Fed up

More are becoming fed up with rushed, harried doctors, and turning to holistic care:

Walking around Victoria, I saw signs of this new two-tier health care everywhere I went: yoga studios on every corner, organic cafes, Ayurvedic health centres where people are encouraged to try healing the herbal, holistic way. Maybe it sounds flaky, but you can't argue with results.

And Rush Limbaugh got caught.

There's a good discussion going on at DB's discussing how lawyers and physicians define what acceptable evidence is:

We who favor special health courts believe that this story provides a classic example of poor definitions of evidence. We expect the same definition of evidence for our medical practice and any judgment of malpractice. Having a son in law school, I understand (because he has explained this clearly) that the ...

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Medblogger interview

Clinical Cases and Images is interviewed by a medical librarian.

MRSA

A women is infected with MRSA after getting her eyebrows waxed.

Orlistat

GSK is hoping OTC Xenical (Orlistat) will be a blockbuster. Don't expect miracles however. From UptoDate, here is the results of a meta-analysis of the prescription version:

Almost two-thirds of the subjects completed the first year of treatment. Weight loss at one year varied from 5.5 to 6.6 percent of initial body weight in the placebo groups and 8.5 to 10.2 percent in the orlistat groups.

Mumps

The recent epidemic has left the efficacy of the vaccine in question:

Even among those given both shots, 10 percent are left unprotected against mumps. The failure rate for measles and rubella is only 1 percent. For those who skip the second shot, 20 percent have no mumps protection, with 6 percent to 8 percent remaining vulnerable to measles and rubella.

Celebrex ads

With patents for Lipitor and Norvasc expiring soon, Pfizer is revving up the Celebrex ad machine:

The ads for the Pfizer painkiller Celebrex feature a man holding a boy's hand as they walk up a stadium staircase. "52 steps won't keep you from taking him out to the ballgame," they say.

But a heart attack would.

Each ad includes a boldface warning that begins, "Important Information: Celebrex ...

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The BBC investigates the link between autism and sleep disorders:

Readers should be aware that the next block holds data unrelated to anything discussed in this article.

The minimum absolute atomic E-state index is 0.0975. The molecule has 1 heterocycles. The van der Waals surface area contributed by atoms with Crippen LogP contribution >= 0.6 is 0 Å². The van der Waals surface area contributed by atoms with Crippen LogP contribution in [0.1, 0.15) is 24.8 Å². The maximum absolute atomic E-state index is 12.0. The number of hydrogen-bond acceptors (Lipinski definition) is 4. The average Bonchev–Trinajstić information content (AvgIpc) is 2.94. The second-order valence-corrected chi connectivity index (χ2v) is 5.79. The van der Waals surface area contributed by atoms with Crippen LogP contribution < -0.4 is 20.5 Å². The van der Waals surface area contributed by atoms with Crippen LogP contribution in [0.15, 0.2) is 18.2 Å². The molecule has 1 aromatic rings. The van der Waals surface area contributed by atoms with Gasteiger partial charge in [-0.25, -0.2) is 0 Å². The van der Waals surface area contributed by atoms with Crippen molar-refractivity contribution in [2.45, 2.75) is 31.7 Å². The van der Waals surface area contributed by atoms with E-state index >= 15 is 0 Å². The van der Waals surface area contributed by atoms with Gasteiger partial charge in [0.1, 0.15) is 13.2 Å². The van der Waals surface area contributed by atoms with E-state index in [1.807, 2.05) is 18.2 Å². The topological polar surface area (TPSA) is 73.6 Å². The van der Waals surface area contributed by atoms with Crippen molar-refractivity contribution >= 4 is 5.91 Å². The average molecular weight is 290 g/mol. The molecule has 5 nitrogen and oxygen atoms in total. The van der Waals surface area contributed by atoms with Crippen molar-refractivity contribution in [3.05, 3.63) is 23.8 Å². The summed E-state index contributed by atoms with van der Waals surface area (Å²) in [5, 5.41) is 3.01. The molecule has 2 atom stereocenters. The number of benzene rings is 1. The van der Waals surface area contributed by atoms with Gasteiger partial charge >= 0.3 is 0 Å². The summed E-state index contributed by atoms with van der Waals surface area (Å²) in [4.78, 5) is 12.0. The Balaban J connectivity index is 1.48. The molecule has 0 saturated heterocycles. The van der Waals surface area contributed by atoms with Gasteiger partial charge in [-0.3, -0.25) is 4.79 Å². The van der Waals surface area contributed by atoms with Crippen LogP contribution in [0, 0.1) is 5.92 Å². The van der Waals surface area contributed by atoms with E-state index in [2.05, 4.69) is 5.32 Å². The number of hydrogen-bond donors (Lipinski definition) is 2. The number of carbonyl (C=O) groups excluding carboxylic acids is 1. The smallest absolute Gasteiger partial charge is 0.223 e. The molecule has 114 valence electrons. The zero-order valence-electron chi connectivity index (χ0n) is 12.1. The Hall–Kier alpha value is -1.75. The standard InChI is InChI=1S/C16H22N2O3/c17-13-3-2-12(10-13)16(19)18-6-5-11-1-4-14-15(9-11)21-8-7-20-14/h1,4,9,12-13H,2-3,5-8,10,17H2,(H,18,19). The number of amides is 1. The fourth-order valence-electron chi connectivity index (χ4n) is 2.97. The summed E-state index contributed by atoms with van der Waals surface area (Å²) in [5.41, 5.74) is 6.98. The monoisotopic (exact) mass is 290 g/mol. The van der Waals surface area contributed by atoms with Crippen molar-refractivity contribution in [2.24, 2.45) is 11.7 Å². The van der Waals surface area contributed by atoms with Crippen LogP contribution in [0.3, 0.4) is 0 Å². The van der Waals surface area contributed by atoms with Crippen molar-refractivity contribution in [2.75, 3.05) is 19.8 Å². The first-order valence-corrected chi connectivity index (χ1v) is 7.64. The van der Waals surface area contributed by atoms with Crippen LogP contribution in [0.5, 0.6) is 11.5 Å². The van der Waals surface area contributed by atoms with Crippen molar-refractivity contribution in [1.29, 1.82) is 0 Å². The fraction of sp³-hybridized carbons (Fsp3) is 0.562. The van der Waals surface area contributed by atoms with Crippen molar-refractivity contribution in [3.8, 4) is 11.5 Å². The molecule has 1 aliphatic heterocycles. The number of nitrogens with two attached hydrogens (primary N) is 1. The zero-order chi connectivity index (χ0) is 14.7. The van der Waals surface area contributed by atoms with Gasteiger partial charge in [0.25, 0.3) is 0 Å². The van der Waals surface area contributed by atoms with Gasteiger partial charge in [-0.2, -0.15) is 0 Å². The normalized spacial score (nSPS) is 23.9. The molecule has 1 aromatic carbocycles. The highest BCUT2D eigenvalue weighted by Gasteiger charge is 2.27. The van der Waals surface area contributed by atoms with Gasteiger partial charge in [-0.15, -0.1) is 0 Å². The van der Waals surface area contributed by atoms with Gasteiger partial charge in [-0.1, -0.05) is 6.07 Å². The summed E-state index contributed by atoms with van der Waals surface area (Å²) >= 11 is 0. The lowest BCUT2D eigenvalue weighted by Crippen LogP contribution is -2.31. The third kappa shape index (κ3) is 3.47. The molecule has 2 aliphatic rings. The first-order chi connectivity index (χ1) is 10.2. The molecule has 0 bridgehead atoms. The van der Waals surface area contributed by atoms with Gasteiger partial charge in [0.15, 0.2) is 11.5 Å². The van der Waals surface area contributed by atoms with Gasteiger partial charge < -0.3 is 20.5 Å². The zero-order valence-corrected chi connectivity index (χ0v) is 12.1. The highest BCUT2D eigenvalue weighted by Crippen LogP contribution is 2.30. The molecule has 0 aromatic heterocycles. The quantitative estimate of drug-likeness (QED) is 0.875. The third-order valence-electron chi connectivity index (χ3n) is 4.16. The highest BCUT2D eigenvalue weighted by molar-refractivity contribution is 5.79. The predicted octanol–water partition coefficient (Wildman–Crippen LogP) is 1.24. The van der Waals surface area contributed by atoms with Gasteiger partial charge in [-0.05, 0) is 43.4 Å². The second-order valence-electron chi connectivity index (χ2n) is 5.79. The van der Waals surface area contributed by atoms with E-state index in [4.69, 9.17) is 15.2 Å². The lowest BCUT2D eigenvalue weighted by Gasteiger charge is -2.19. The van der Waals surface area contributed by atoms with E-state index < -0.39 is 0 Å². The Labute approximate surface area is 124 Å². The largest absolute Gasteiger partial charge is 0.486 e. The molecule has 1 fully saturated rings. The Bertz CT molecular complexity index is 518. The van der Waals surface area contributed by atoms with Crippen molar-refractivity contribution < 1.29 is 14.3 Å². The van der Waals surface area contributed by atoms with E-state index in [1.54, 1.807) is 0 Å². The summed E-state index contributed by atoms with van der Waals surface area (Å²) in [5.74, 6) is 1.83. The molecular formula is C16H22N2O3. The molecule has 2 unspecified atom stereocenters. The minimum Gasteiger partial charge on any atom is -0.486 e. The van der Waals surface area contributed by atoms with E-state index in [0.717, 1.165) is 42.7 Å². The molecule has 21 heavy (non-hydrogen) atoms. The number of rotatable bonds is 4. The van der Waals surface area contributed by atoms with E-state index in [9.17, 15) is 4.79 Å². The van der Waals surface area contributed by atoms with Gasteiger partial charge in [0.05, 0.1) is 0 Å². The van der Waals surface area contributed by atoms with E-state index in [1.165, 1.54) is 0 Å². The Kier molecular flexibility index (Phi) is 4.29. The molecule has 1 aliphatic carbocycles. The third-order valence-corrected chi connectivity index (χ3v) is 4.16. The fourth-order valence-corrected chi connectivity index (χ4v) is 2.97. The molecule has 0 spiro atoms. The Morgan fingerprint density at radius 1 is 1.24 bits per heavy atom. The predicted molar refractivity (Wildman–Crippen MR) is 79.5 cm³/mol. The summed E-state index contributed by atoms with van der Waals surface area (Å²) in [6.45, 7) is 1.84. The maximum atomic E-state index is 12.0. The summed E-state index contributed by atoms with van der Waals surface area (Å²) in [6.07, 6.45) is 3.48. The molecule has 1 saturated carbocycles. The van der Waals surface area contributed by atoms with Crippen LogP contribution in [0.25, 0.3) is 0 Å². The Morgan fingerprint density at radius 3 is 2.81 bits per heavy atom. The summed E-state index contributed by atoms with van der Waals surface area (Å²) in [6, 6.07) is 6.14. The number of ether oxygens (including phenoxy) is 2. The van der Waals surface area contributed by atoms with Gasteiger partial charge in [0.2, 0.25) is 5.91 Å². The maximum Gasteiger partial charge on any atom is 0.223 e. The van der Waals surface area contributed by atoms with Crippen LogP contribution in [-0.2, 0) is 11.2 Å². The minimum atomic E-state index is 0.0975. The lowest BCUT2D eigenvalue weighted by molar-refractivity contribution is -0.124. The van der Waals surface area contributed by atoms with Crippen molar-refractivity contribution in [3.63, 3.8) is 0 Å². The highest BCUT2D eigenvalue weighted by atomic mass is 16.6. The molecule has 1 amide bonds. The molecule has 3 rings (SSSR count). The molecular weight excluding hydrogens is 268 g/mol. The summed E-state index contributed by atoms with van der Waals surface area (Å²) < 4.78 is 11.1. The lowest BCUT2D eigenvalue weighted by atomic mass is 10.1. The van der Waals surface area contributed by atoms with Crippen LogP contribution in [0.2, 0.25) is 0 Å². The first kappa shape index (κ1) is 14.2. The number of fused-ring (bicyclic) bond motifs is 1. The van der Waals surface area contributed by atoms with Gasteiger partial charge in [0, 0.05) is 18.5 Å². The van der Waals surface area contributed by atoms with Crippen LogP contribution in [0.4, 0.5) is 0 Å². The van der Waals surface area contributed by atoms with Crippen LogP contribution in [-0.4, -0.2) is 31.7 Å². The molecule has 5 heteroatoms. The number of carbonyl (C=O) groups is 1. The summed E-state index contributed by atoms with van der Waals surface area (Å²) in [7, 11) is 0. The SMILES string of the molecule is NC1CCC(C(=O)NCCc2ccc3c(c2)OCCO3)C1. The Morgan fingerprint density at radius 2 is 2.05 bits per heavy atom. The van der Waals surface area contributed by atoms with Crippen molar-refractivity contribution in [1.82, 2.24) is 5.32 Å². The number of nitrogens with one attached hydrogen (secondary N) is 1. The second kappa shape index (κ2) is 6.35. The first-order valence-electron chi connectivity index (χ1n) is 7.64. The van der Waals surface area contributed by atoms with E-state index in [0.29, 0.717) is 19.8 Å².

Although Jacqui's family's situation is so severe, studies have shown that of the 500,000 people on the autistic spectrum in the UK most have some sort of sleep problems.

Over a third of them suffer from serious sleep problems that are debilitating for their families, partners and careers.

How to apologize after medical error, and when not to:

An FP in Washington State learned this the hard way when he failed to notice, until a follow-up visit, that a patient's PSA was elevated. "I referred him to a urologist, who successfully treated him for prostate cancer," says the FP, who requested anonymity. "The delay in diagnosis had no negative effect, but I told the patient because I felt ...

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How HIPAA is impeding physician-patient email interactions:

As most medicos know, legalities are only as binding as a judge sees fit... especially with the long shadow cast over the health business by the Health Insurance Portability and Accountability Act (HIPAA).

Not only has the Act made it really hard to stay out of a courtroom, but health pros are having more and more trouble keeping up with HIPAA's requirements.
(via ...

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GruntDoc is not dead

He is simply a victim of the DOS attack on Hosting Matters. I was affected for a brief time this morning as well - but at least my blog survived (so far). GruntDoc will return soon.

Update:
He's back up.

Dr. Crippen probably won't be happy about this:

Nurse practitioners are gaining broader acceptance by health insurers and medical regulators. In Iowa, Oregon and a dozen other states, nurse practitioners can operate without doctors' collaboration or supervision. Most states allow the nurses to prescribe the vast majority of drugs, with the exception of controlled substances such as narcotics.

Medicare, the U.S. insurance program for the elderly ...

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During my time off, I read Malcolm Gladwell's fascinating Blink. One chapter deals with Chicago's Cook County Hospital, and it's adherence to Goldman's algorithm for diagnosing chest pain. Gladwell writes:

One of the stories I tell in "Blink" is about the Emergency Room doctors at Cook County Hospital in Chicago. That's the big public hospital in Chicago, and a few years ago they changed the ...

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Is this standard of care for a sprained ankle?

James Greco claims Vest failed to provide anticoagulant therapy to his wife on April 30, 2004, failed to warn her of the risk she had for the development of deep vein thrombosis, and failed to consult with a specialist in vascular surgery or disease and/or radiologic expertise to evaluate and treat Tamara.

A podiatrist is sentenced to death.

Orac is skeptical that a medical Wikipedia would work.

The worth of a cure for cancer? $50 trillion.

Much appreciation goes out to Clinical Cases and Images and This Makes Me Sick for keeping the blog fresh in my absence.

Selling sickness: the pharmaceutical industry and disease mongering, BMJ:

"There's a lot of money to be made from telling healthy people they're sick.

Some forms of medicalising ordinary life may now be better described as disease mongering: widening the boundaries of treatable illness in order to expand markets for those who sell and deliver treatments."